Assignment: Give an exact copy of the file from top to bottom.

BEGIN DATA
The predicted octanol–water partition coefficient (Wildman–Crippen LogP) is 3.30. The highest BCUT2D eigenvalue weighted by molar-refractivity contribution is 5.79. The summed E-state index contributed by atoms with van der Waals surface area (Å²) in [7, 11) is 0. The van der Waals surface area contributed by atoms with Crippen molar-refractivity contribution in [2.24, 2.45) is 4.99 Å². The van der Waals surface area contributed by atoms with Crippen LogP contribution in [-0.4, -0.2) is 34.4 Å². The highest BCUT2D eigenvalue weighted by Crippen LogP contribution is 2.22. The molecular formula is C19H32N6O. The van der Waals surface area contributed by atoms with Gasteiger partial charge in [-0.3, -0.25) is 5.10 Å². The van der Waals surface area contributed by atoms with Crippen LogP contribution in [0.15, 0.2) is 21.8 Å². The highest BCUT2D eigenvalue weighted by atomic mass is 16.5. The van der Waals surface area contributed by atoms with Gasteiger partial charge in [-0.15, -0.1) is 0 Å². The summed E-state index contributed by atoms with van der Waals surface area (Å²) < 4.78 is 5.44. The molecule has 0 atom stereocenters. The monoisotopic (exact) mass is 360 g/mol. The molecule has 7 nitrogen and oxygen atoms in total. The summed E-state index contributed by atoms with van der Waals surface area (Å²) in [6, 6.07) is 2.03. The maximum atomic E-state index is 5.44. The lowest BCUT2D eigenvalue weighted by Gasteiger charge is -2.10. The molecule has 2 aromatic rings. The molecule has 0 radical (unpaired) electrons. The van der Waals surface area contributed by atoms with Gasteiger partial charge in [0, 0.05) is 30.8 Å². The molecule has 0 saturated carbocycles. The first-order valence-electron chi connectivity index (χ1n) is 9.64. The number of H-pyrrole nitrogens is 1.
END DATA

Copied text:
The predicted octanol–water partition coefficient (Wildman–Crippen LogP) is 3.30. The highest BCUT2D eigenvalue weighted by molar-refractivity contribution is 5.79. The summed E-state index contributed by atoms with van der Waals surface area (Å²) in [7, 11) is 0. The van der Waals surface area contributed by atoms with Crippen molar-refractivity contribution in [2.24, 2.45) is 4.99 Å². The van der Waals surface area contributed by atoms with Crippen LogP contribution in [-0.4, -0.2) is 34.4 Å². The highest BCUT2D eigenvalue weighted by Crippen LogP contribution is 2.22. The molecular formula is C19H32N6O. The van der Waals surface area contributed by atoms with Gasteiger partial charge in [-0.3, -0.25) is 5.10 Å². The van der Waals surface area contributed by atoms with Crippen LogP contribution in [0.15, 0.2) is 21.8 Å². The highest BCUT2D eigenvalue weighted by atomic mass is 16.5. The van der Waals surface area contributed by atoms with Gasteiger partial charge in [-0.15, -0.1) is 0 Å². The summed E-state index contributed by atoms with van der Waals surface area (Å²) < 4.78 is 5.44. The molecule has 0 atom stereocenters. The monoisotopic (exact) mass is 360 g/mol. The molecule has 7 nitrogen and oxygen atoms in total. The summed E-state index contributed by atoms with van der Waals surface area (Å²) in [6, 6.07) is 2.03. The maximum atomic E-state index is 5.44. The lowest BCUT2D eigenvalue weighted by Gasteiger charge is -2.10. The molecule has 2 aromatic rings. The molecule has 0 radical (unpaired) electrons. The van der Waals surface area contributed by atoms with Gasteiger partial charge in [0, 0.05) is 30.8 Å². The molecule has 0 saturated carbocycles. The first-order valence-electron chi connectivity index (χ1n) is 9.64. The number of H-pyrrole nitrogens is 1.